Our corporate worship must first of all be reverent. Second, worship is to be rejoicing. Let’s look back at Acts 2:43, “Everyone was filled with awe” [that’s reverent worship]. Now drop down to verses 46-47: “Every day they continued to meet together in the temple courts. They broke bread in their homes and ate together with glad and sincere hearts, praising God and enjoying the favor of all the people” [that’s rejoicing worship]. The Greek word translated joy indicates an exuberant, overflowing rejoicing, a joy that simply has to be expressed.
These believers couldn’t wait to get together to worship corporately – a sense of expectancy filled their services. I wonder if we have that same sense of excitement and joy as we approach the Almighty.
In a major study that was published in Leadership Journal, the authors discovered that of the 75 million Americans who attend church on a weekly basis, less than 1/3 say that they sense God’s presence there. That makes me sad – and it no doubt grieves God. It was Vance Havner who said that too many services start at 11:00 sharp and end at 12:00 dull. This is so far removed from Psalm 16:11 which says, “In your presence is fullness of joy; at your right hand are pleasures forevermore.” Here are a few more statements of joy in the Psalms:
- Psalm 33:1-3: “Sing joyfully to the Lord, you righteous; it is fitting for the upright to praise him. Praise the Lord with the harp; make music on the ten-stringed lyre. Sing to him a new song; play skillfully and shout for joy.”
- Psalm 47:1: “Clap your hands, all you nations; shout to God with cries of joy.”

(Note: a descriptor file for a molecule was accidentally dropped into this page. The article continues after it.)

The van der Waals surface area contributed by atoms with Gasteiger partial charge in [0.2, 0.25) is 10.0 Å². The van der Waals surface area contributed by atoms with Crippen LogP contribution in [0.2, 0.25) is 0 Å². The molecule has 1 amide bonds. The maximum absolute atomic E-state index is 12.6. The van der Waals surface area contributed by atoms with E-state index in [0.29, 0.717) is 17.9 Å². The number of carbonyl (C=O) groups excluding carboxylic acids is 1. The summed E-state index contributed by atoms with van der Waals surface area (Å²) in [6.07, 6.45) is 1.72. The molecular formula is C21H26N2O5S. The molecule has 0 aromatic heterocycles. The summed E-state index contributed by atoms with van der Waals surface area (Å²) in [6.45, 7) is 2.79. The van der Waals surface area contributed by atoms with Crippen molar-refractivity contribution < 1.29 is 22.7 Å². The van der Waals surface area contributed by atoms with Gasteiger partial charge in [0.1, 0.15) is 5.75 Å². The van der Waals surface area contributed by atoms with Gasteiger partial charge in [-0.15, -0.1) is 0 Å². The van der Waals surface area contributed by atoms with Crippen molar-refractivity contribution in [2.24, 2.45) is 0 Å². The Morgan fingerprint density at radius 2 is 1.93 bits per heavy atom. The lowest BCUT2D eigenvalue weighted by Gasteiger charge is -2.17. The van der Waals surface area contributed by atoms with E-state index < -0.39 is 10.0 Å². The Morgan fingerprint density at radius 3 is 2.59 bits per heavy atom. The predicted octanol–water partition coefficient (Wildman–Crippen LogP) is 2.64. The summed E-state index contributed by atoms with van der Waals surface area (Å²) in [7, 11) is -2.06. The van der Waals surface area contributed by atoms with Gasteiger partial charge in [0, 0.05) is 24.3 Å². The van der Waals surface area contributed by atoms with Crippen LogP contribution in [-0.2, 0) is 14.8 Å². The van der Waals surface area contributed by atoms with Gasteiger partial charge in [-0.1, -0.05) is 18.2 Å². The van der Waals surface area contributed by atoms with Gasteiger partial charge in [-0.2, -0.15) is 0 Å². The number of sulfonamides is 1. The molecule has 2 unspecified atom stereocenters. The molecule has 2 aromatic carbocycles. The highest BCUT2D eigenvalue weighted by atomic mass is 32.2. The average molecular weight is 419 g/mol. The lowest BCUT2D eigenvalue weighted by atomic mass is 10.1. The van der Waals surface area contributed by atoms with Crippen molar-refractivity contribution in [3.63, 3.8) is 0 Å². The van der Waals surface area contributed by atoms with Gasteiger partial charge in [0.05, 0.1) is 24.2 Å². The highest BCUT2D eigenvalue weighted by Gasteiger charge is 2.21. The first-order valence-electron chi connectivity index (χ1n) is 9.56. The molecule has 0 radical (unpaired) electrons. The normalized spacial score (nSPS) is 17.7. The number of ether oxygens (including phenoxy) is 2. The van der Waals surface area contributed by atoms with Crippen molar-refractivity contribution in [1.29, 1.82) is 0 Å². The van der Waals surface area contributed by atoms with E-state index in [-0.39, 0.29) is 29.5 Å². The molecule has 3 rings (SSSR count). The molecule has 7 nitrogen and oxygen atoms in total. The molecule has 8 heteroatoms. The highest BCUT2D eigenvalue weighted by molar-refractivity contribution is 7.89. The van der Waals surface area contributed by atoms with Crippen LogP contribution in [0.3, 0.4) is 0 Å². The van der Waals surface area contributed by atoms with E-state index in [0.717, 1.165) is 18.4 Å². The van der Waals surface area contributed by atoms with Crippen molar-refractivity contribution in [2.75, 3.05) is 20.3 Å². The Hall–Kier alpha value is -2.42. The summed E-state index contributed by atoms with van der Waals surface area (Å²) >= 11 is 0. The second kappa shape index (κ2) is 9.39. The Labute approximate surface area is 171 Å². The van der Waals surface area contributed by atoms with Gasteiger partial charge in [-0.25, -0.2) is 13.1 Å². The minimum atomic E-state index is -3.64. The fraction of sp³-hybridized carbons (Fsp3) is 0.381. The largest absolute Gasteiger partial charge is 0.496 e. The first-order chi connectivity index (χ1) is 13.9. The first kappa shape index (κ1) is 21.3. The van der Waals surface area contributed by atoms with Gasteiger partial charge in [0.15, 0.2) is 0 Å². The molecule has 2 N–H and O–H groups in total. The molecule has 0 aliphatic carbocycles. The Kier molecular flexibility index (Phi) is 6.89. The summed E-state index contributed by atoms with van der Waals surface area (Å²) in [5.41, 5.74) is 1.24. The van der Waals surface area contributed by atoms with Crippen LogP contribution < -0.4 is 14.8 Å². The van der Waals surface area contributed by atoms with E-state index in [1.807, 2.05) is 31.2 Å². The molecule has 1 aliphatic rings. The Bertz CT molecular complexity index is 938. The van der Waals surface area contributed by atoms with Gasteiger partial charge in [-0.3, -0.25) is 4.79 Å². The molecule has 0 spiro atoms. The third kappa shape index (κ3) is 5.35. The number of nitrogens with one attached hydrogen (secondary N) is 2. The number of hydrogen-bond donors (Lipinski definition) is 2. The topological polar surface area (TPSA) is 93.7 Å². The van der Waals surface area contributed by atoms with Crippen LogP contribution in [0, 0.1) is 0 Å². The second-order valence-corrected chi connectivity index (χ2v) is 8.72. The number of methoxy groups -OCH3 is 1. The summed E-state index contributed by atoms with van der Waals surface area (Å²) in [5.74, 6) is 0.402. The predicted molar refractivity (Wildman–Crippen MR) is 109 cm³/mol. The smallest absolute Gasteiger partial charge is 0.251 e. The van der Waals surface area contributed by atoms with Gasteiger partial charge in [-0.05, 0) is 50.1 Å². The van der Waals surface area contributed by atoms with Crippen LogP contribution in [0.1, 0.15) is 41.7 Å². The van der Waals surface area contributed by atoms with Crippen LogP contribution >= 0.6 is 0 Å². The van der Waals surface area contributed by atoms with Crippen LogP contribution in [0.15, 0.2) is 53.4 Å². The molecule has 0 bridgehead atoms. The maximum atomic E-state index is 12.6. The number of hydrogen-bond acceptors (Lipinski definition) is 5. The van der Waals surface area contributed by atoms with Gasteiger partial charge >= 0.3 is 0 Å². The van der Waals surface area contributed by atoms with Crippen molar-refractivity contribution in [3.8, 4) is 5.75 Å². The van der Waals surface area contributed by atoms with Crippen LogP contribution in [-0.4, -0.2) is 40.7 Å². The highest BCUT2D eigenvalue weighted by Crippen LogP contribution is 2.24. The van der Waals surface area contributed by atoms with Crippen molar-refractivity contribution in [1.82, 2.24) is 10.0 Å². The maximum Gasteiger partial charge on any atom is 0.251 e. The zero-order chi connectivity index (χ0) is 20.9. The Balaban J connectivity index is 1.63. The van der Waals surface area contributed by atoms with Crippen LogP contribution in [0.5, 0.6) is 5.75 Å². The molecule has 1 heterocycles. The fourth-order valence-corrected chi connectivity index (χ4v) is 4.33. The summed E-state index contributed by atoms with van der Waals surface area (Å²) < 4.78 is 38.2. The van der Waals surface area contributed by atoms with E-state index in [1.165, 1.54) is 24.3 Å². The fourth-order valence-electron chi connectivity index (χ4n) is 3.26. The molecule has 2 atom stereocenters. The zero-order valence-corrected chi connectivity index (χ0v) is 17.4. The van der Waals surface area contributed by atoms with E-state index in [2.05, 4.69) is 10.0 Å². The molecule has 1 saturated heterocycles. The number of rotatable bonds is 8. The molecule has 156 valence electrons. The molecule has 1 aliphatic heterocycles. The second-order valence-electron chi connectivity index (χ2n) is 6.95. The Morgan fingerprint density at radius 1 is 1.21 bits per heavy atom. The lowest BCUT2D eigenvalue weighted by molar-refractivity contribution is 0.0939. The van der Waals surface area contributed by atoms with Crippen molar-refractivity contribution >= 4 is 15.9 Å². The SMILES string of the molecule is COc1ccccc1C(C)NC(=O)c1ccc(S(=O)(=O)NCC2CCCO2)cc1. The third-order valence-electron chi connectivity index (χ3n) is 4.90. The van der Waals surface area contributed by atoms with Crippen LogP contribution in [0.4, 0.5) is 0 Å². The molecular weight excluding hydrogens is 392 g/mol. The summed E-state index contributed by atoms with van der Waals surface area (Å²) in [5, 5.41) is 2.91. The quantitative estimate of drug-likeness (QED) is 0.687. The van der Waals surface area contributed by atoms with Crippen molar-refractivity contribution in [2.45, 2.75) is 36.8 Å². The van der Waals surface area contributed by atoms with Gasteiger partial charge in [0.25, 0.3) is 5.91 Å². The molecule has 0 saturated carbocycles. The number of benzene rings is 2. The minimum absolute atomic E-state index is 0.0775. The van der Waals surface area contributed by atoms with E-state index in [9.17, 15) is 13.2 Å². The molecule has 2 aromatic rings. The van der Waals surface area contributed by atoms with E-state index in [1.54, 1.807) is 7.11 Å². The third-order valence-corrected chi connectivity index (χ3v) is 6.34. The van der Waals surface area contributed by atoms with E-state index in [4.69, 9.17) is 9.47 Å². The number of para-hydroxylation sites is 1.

- Psalm 71:23: “My lips will shout for joy when I sing praise to you –I, whom you have redeemed.”
- Psalm 98:4: “Shout for joy to the Lord, all the earth, burst into jubilant song with music…”
God wants us to be jubilant in our worship! Believe it or not, it’s possible to have both reverent and rejoicing hearts. I love Psalm 66:1-2 because it shows that our gladness is to spring out of God’s gloriousness: “Shout with joy to God, all the earth! Sing the glory of His name; make His praise glorious! Say to God, ‘How awesome are your deeds!’” Did you catch it? We are to shout with joy because He is awesome; our rejoicing is to flow out of our reverence. Psalm 2:11: “Serve the Lord with fear and rejoice with trembling.”
In my Bible reading this week, I came across Psalm 5. Check out verse 7: “In reverence will I bow down…” and verse 11: “But let all who take refuge in you be glad; let them ever sing for joy…that those who love your name may rejoice in you.”
We are to be involved in revering worship by seeing God as awesome. We are to be involved in rejoicing worship by praising Him with hearts filled with joy and gladness. Now, let’s talk about the third aspect of worship – let’s call it rethinking worship.
When we hear the word worship it’s easy for us to think only of what happens here on Sunday morning. And, when we think of Sunday morning, many of us think worship is what takes place when we sing songs. First of all, everything that takes place when we meet together is worship. The prayers, the praises, and the preaching are all elements of worship.
Second, worship is not something done to us, or even for us, but by us. Corporate worship, properly understood is active, not passive. We shouldn’t evaluate a service based upon the quality of the music, or even the message. Rather, we should ask, “Did I fully engage in corporate worship this morning?” God is the audience, not us.
Third, worship is to be part of our lifestyle. Try not to think of worship only in terms of what happens here on a Sunday morning. Remember that the early church’s worship was both formal and informal – they met in the “Temple Courts” and in their “homes.”